We have looked at data and the connections between the geometries (features) and their attributes in layers. One of the other key aspects in learning GIS is the analysis of relationships between layers. As we see in lab, GIS software such as QGIS and ArcPro have a multitude of tools to carry out these types of analysis.

There are many types of overlays, we will look at more of these through the semester, but we will start by looking at a few key definitions.

Buffers

Key things to remember:
– Can buffer inward or outward or both
– The resulting buffer layer can keep the attributes of the original layer (undissolved)
– Dissolving removes inner boundaries
Links:
https://docs.qgis.org/3.10/en/docs/gentle_gis_introduction/vector_spatial_analysis_buffers.html

https://pro.arcgis.com/en/pro-app/tool-reference/analysis/buffer.htm

Clip

Key things to remember:
– Emulates a cookie cutter method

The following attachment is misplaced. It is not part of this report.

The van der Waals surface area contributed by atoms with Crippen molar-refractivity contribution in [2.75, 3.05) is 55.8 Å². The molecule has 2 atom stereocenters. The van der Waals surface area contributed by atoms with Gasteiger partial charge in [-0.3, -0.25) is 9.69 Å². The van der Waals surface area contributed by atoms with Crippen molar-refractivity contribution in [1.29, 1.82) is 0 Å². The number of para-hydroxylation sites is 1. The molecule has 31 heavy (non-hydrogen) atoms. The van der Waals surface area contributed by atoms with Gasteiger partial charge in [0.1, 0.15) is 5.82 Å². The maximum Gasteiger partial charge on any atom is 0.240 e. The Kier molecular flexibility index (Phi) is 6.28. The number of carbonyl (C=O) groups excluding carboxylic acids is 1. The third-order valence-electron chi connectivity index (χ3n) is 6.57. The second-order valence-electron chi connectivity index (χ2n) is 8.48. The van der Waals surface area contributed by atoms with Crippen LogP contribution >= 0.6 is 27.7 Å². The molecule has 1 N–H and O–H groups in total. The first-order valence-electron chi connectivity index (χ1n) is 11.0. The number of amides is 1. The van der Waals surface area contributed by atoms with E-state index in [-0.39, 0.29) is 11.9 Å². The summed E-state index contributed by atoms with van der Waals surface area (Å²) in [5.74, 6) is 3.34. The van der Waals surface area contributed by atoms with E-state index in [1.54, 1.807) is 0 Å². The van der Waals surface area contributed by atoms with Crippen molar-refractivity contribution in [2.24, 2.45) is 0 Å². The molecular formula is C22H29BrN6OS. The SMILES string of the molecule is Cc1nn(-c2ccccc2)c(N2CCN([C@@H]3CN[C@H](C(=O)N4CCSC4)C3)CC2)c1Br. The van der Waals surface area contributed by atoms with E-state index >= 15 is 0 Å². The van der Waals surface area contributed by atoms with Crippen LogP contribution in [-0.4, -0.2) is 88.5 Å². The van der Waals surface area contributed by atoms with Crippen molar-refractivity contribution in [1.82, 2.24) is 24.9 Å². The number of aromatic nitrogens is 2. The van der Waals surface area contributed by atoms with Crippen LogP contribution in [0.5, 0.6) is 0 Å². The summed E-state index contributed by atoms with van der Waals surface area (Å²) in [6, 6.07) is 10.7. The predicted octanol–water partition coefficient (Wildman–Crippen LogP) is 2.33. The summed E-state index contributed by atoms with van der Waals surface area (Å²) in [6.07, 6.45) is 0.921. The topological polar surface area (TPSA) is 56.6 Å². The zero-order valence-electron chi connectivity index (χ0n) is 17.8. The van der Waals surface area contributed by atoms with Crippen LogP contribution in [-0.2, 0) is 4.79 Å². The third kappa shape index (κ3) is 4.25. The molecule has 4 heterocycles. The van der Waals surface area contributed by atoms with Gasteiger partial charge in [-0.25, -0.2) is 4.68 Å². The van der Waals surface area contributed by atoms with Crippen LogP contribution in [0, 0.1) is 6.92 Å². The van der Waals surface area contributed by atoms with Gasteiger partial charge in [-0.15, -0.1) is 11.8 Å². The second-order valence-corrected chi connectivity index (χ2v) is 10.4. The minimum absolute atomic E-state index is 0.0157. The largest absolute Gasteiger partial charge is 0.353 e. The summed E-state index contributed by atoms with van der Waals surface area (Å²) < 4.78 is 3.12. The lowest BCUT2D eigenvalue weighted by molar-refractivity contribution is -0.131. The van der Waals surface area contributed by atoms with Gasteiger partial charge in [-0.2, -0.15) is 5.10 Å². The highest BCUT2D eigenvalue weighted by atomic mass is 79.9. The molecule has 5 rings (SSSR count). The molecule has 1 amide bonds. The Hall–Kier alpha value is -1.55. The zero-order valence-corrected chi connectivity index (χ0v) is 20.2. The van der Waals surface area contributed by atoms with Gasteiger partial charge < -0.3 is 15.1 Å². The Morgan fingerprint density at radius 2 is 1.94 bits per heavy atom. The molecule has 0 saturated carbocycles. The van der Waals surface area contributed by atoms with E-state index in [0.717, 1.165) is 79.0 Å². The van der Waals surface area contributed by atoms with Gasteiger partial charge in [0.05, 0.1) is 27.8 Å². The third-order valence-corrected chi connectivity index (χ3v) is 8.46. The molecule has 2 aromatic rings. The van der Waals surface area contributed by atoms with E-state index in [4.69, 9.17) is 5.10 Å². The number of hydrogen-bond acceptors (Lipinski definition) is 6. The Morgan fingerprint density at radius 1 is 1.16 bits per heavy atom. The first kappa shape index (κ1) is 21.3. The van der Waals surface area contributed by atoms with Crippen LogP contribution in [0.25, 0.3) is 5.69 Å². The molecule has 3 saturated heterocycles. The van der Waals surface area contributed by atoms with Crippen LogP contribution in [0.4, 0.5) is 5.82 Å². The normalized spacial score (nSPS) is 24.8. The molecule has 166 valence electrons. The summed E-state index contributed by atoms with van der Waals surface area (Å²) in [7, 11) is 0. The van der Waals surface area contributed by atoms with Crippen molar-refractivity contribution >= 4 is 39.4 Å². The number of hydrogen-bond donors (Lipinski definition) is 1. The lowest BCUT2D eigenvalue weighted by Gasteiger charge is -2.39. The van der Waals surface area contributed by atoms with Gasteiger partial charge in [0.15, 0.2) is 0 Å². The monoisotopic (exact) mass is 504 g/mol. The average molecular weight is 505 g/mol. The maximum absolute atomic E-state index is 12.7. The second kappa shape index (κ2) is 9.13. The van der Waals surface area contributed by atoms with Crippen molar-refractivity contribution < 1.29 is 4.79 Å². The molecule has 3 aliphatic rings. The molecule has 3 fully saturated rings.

– Attributes of the input layer are kept, but the cutting layers does not add attributes.
https://pro.arcgis.com/en/pro-app/tool-reference/analysis/clip.htm

Erase or Difference

Key things to remember:
– Similar to Clip, but removing from a dataset rather than cutting out
– Attributes are kept with the input layer.
https://pro.arcgis.com/en/pro-app/tool-reference/analysis/erase.htm

Intersect and Union

Key things to remember:
– All polygons and attributes are kept from both layers
– Union is all information from both layers
– Intersection is a Union mixed with a Clip (common areas)
https://pro.arcgis.com/en/pro-app/tool-reference/analysis/intersect.htm
https://pro.arcgis.com/en/pro-app/tool-reference/analysis/union.htm

Merge

Key things to remember:
– Feature types must be the same (i.e. polygon merge with polygon)
– Attributes are merged (similar to Union)
https://pro.arcgis.com/en/pro-app/tool-reference/feature-analysis/merge-layers.htm